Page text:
An interesting story from Science and Stuff:
DNA traces of an unknown eastern-European woman had been found at almost 17 crime scenes, including two murders (including a 22 year old police officer) but also car jackings, unprofessional break-ins and on a bullet fired in a marital dispute. The crimes where spread around a large area including south-west Germany, France and Switzerland.
It now turns out that the several-hundred-men task force might have really been chasing a phantom. Alarmed by the apparent randomness of the crimes, involving both highly professional work and seemingly amateur break-ins, they started checking for contaminations in the labwork. The likeliest suspect now are the cotton swabs used to collect evidence at the crime scene. All the swabs used in the forensics works were sourced from the same supplier, a company in northern Germany that employs several eastern-European women that would fit the profile. Even more inciminating, the state of Bavaria lies right in the center of the crimes’ locations, without ever finding matching DNA in crimes on its territory. Guess what: they get their cotton swabs from a different supplier.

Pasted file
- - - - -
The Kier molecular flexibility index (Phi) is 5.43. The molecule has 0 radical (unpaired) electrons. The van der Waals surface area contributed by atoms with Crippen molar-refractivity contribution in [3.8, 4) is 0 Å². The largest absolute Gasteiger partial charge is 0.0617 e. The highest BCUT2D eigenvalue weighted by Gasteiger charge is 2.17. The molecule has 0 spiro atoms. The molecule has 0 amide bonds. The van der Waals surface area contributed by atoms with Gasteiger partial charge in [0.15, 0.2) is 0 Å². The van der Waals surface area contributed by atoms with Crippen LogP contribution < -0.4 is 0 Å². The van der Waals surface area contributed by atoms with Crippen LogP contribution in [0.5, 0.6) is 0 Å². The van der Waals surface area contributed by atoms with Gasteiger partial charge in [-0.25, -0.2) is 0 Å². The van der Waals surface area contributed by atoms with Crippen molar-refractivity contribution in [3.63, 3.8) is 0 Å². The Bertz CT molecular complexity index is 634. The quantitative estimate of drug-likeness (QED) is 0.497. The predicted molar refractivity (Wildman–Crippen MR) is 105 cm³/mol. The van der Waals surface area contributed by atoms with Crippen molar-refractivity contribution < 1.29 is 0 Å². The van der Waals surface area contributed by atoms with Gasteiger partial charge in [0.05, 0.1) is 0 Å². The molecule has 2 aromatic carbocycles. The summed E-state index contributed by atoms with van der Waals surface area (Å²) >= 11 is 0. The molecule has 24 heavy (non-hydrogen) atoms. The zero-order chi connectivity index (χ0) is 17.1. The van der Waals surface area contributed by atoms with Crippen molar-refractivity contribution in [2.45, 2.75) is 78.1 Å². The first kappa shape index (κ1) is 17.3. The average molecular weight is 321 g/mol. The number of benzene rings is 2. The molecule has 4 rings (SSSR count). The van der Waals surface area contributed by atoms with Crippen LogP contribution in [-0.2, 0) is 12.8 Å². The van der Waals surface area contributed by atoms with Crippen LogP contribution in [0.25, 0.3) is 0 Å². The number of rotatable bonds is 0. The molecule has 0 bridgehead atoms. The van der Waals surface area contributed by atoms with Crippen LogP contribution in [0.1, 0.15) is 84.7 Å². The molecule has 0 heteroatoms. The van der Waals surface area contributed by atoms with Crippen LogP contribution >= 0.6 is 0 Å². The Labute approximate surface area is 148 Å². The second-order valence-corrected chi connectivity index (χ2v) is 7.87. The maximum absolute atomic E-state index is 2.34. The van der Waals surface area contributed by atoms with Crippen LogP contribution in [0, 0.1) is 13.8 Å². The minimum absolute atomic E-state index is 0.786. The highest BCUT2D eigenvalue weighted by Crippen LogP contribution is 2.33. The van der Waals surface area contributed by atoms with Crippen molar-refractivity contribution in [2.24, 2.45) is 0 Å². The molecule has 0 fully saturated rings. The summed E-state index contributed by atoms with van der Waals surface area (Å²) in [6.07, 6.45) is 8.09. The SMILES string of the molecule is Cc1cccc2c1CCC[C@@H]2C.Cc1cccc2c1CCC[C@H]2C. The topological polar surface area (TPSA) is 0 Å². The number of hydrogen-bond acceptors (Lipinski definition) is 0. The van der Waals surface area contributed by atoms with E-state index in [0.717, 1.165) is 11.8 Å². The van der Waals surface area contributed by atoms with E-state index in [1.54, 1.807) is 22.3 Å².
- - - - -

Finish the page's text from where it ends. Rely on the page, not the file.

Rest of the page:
While the suspicion had already been growing in the last few months, the smoking gun apparently was a case where they tried to match a burned (male) corpse to DNA collected from fingerprint samples an asylum-seeker had given a few months earlier. The first test showed a match between those fingerprints and the Phantom’s DNA while a second test did not.
By the way: contaminated cotton swabs aren”t as trivial to avoid as one might think. It’s relatively easy to sterilize cotton to prevent infections. Forensics however require a complete destruction or removal of any DNA contamination, which is apparently a lot harder.